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Chapter 1. Pigeonhole Principle
Prof. Tesler
Math 184A
Winter 2017
Prof. Tesler
Ch. 1. Pigeonhole Principle
Math 184A / Winter 2017
1 / 12
Pigeonhole principle
https://commons.wikimedia.org/wiki/File:TooManyPigeons.jpg
If you put 10 pigeons into 9 holes, at least one hole has at least two
pigeons.
Pigeonhole Principle
If you put n items into k boxes, for integers n > k > 0, then at least one
box has 2 or more items.
Prof. Tesler
Ch. 1. Pigeonhole Principle
Math 184A / Winter 2017
2 / 12
Example: Five real numbers in [0, 1]
Pick five real numbers between 0 and 1: x1 , . . . , x5 ∈ [0, 1].
We will show that at least two of them differ by at most 1/4.
Split [0, 1] into 4 bins of width 1/4:
0
1/4 1/2 3/4
1
Put 5 numbers into 4 bins. At least two numbers are in the same
bin, and thus, are within 1/4 of each other.
Technicality: We didn’t say how to handle 41 , 12 , and 34 .
Is 41 in the 1st or 2nd bin? However, it doesn’t affect the conclusion.
Generalization
For an integer n > 2, pick n numbers between 0 and 1.
1
Then at least two of them are within n−1
of each other.
Prof. Tesler
Ch. 1. Pigeonhole Principle
Math 184A / Winter 2017
3 / 12
Example: Picking 6 numbers from 1 to 10
Pick 6 different integers from 1 to 10.
Claim: Two of them must add up to 11.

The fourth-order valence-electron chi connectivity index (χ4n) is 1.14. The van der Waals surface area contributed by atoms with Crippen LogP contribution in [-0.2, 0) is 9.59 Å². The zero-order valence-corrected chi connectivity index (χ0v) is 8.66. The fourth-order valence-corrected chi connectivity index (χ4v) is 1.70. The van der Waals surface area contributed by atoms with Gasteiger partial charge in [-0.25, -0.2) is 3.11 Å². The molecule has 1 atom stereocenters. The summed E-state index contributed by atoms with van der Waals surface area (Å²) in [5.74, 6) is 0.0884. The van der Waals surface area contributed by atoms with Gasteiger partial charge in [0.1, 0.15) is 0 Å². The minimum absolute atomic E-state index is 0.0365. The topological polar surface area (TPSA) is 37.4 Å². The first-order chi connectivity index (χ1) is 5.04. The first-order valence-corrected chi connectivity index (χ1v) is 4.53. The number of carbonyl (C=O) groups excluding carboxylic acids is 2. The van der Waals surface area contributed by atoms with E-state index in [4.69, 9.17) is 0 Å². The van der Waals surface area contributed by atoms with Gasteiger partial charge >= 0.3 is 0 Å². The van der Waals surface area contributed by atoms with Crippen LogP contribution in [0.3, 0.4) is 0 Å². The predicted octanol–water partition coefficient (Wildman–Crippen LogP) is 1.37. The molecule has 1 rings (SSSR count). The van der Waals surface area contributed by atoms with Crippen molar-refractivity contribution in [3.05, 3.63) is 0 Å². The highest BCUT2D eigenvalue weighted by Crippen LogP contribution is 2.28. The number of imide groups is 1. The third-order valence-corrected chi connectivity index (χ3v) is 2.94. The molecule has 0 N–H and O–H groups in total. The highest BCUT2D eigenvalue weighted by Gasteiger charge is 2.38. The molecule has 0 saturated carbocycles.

Example
1, 4, 7, 8, 9, 10 has 1 + 10 = 11 and 4 + 7 = 11.
Proof.
Pair up the numbers from 1 to 10 as follows:
(1, 10)
(2, 9)
(3, 8)
(4, 7)
(5, 6)
There are 5 pairs, each summing to 11.
At least two of the 6 numbers must be in the same pair.
Prof. Tesler
Ch. 1. Pigeonhole Principle
Math 184A / Winter 2017
4 / 12
Example: 5 points on a sphere
Select any five points on a sphere. The sphere may be cut in half (both
halves include the boundary) so that one of the two hemispheres has
at least four of the points.
Pick any two of the five points.
Form the great circle through those points, splitting it into two
hemispheres.
Three of the five points remain.
One of the two hemispheres must contain at least two of these
points, plus the original two points. Thus, it contains at least four
of the points.
Prof. Tesler
Ch. 1. Pigeonhole Principle
Math 184A / Winter 2017
5 / 12
Notation
Let x be a real number.
bxc = floor of x = largest integer that’s 6 x
dxe = ceiling of x = smallest integer that’s > x
b2.5c = 2
b−2.5c = −3
b2c = d2e = 2
d2.5e = 3
d−2.5e = −2
b−2c = d−2e = −2
You have probably seen [x] used for greatest integer , and you may
encounter some differences in definitions for negative numbers.
However, we will use the floor and ceiling notation above, and will
use square brackets for
[n] = {1, 2, 3, . . . , n} (for integers n > 1)
and
[0] = ∅.
This notation is common in Combinatorics.
Prof. Tesler
Ch. 1. Pigeonhole Principle
Math 184A / Winter 2017
6 / 12
Generalized Pigeonhole Principle
Put n items into k boxes. Then
There is a box with at least dn/ke items.
There is a box with at most bn/kc items.
Example
150 pigeons are placed into 60 holes.
At least one hole has d150/60e = d2.5e = 3 or more pigeons.
At least one hole has b150/60c = b2.5c = 2 or fewer pigeons.
Prof. Tesler
Ch. 1. Pigeonhole Principle
Math 184A / Winter 2017
7 / 12
Proof of Generalized Pigeonhole Principle
Put n items into k boxes. Then
1
There is a box with at least dn/ke items.